Brussels, 01 Sep 2004
With its long tradition of investing in research and development (R&D), Sweden has an important role to play in reforming European research policy for the future, said Sweden's Minister for Education and Science, Thomas Östros, in an interview with CORDIS News. Mr Östros was speaking after the opening ceremony of the EuroScience Open Forum (ESOF 2004) in Stockholm on 25 August.
According to the minister, an effective European research policy must go one step further and create a research body at European level. It must also include more investment in science, more cooperation between European countries and more regular platforms like ESOF to enable the research community to meet and discuss important issues.
'Commissioner Busquin has done a great job in reforming European science policy, but now we have to take the next step and form a European Research Council where we distribute money to the best and highest quality research product in Europe,' Mr Östros told CORDIS News. 'This is one of the most important issues we should concentrate on if we want European research to be able to compete internationally.'
European Research policy is becoming more and more important for individual countries and Sweden, which prides itself on being a country very much engaged in scientific issues, is keen to be very active in the reform process.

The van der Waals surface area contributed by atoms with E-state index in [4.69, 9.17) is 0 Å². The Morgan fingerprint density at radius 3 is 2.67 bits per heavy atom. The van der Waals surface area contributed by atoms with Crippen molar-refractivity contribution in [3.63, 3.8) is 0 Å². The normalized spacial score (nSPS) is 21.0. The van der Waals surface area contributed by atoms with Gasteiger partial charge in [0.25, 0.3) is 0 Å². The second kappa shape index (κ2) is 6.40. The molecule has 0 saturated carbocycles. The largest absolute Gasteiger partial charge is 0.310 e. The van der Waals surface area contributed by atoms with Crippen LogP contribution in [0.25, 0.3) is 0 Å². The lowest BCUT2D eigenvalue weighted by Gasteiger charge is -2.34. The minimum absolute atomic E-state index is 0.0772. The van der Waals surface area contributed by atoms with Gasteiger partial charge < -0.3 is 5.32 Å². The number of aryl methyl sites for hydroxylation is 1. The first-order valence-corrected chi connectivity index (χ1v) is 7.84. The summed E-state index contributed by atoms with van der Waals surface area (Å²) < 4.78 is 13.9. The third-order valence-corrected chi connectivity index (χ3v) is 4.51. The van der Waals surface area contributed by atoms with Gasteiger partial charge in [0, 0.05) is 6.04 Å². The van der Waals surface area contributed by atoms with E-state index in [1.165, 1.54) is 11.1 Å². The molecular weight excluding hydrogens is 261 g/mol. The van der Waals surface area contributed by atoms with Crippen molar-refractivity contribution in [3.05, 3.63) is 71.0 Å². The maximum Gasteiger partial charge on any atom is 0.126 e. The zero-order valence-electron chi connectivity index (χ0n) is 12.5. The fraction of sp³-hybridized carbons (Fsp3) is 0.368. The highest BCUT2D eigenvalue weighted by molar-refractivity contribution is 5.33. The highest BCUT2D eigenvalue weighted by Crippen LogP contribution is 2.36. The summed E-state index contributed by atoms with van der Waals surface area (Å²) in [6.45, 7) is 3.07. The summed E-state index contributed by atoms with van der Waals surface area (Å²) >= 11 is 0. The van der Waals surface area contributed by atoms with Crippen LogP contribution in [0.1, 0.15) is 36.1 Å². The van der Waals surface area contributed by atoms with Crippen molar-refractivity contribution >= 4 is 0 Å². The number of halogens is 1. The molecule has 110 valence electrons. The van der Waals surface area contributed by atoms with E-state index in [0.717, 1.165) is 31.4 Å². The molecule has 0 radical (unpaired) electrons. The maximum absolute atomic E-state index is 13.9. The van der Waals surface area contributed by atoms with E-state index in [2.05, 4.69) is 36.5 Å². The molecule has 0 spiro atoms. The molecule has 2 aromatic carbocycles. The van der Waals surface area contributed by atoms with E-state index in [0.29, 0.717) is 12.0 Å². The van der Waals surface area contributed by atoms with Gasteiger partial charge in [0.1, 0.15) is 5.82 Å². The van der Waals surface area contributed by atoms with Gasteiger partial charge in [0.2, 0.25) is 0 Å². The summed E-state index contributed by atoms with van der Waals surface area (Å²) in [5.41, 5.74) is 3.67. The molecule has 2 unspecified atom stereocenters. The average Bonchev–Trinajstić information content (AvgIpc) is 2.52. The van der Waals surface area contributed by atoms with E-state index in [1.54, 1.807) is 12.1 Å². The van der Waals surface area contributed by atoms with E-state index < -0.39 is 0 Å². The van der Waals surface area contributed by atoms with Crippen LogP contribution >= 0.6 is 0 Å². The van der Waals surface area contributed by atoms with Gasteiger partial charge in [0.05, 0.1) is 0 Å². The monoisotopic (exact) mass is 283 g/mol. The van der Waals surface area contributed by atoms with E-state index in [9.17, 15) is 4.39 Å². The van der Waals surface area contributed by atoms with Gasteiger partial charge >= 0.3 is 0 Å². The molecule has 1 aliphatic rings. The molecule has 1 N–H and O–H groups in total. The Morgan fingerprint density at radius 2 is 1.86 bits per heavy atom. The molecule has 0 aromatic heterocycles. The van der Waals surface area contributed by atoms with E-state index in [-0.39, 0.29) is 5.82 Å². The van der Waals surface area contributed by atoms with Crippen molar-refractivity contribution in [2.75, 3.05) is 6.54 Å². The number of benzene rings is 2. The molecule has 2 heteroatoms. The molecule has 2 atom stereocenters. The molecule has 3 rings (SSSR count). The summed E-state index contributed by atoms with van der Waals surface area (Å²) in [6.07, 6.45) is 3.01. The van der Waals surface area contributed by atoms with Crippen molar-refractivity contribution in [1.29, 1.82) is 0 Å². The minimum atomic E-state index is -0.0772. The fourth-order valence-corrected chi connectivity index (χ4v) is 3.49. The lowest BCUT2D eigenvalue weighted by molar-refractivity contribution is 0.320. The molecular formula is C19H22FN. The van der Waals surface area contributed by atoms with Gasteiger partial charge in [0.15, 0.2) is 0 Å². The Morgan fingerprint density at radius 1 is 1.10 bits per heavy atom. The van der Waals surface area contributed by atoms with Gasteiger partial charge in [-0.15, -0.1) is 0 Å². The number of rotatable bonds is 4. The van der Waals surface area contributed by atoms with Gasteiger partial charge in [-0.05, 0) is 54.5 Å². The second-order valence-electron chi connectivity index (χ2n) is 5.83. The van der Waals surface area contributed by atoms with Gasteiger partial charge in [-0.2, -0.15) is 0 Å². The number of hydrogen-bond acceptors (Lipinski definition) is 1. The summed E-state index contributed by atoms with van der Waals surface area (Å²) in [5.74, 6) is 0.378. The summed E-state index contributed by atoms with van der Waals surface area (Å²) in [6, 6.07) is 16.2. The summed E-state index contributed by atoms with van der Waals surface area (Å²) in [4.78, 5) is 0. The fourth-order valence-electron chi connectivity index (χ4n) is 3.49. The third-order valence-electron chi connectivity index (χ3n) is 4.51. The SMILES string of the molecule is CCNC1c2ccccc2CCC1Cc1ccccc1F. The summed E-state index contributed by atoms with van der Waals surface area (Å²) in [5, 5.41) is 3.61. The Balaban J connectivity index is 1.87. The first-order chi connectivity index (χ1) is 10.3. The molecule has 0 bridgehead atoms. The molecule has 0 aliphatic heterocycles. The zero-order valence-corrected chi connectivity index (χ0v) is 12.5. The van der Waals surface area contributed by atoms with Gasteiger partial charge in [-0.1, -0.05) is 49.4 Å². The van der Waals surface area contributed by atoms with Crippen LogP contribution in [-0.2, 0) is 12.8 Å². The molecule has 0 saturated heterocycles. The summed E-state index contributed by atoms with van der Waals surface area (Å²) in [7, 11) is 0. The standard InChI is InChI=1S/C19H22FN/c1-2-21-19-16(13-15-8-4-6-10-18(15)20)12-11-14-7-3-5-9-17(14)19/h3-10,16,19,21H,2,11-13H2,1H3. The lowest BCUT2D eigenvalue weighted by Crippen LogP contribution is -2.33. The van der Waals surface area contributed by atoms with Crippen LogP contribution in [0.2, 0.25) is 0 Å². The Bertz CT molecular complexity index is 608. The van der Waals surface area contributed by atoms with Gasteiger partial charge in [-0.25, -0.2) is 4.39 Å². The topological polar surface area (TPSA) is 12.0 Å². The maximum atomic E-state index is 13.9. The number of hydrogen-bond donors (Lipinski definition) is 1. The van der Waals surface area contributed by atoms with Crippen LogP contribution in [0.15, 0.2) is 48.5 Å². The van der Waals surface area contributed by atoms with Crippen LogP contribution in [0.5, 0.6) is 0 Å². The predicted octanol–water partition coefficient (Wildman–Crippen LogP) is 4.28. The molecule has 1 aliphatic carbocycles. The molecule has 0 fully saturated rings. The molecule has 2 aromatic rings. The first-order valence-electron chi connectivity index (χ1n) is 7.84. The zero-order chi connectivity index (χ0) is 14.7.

'This is especially so since our presidency [January to July 2001] started dealing with the Sixth Framework Programme [FP6]. We learnt a lot during that time and have strong views on how we would like to see the Seventh Framework Programme (FP7),' explained the Minister.
Although Sweden would perhaps like to see a few changes made to FP6, Mr Östros insisted that it is also important to make the best of FP6: 'There were some interesting changes in FP6 that we could elaborate on and use in the future,' said the minister.
Asked about the priorities of Sweden for the future, Mr Östros explained that a major priority is the creation of a European Research Council in order to cement an effective and competitive European research scene.
Mr Östros also referred to the importance of life sciences, which he predicts will become extremely important in the future.
In addition, said the minister, 'science and society' is a process that started in the last framework programme and which he believes must continue and be given strong support from the European Union.
Sweden will also be supporting the advance of research that is industry related, explained the minister. He used the example of biotechnology, which Sweden is using to develop one of its most important sectors, the forest industry.
'We would like to have a scale of measure on everything from life sciences to biotechnology and nanotechnology, but we are also devoted to developing a research-based industry,' concluded Mr Östros.
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